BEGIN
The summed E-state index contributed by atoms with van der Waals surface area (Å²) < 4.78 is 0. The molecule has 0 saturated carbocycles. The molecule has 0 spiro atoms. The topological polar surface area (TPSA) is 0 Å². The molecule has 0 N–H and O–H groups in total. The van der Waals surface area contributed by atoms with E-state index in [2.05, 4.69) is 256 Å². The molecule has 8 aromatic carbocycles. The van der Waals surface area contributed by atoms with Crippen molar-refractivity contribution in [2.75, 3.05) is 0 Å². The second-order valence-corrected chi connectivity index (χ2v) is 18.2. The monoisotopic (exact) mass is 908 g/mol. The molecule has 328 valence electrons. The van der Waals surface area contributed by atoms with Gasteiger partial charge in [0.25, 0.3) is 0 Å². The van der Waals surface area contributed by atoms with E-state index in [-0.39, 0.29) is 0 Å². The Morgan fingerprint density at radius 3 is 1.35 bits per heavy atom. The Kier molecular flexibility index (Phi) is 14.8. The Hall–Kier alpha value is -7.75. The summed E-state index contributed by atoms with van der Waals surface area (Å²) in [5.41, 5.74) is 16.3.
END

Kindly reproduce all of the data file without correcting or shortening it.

The summed E-state index contributed by atoms with van der Waals surface area (Å²) < 4.78 is 0. The molecule has 0 saturated carbocycles. The molecule has 0 spiro atoms. The topological polar surface area (TPSA) is 0 Å². The molecule has 0 N–H and O–H groups in total. The van der Waals surface area contributed by atoms with E-state index in [2.05, 4.69) is 256 Å². The molecule has 8 aromatic carbocycles. The van der Waals surface area contributed by atoms with Crippen molar-refractivity contribution in [2.75, 3.05) is 0 Å². The second-order valence-corrected chi connectivity index (χ2v) is 18.2. The monoisotopic (exact) mass is 908 g/mol. The molecule has 328 valence electrons. The van der Waals surface area contributed by atoms with Gasteiger partial charge in [0.25, 0.3) is 0 Å². The van der Waals surface area contributed by atoms with E-state index in [-0.39, 0.29) is 0 Å². The Morgan fingerprint density at radius 3 is 1.35 bits per heavy atom. The Kier molecular flexibility index (Phi) is 14.8. The Hall–Kier alpha value is -7.75. The summed E-state index contributed by atoms with van der Waals surface area (Å²) in [5.41, 5.74) is 16.3.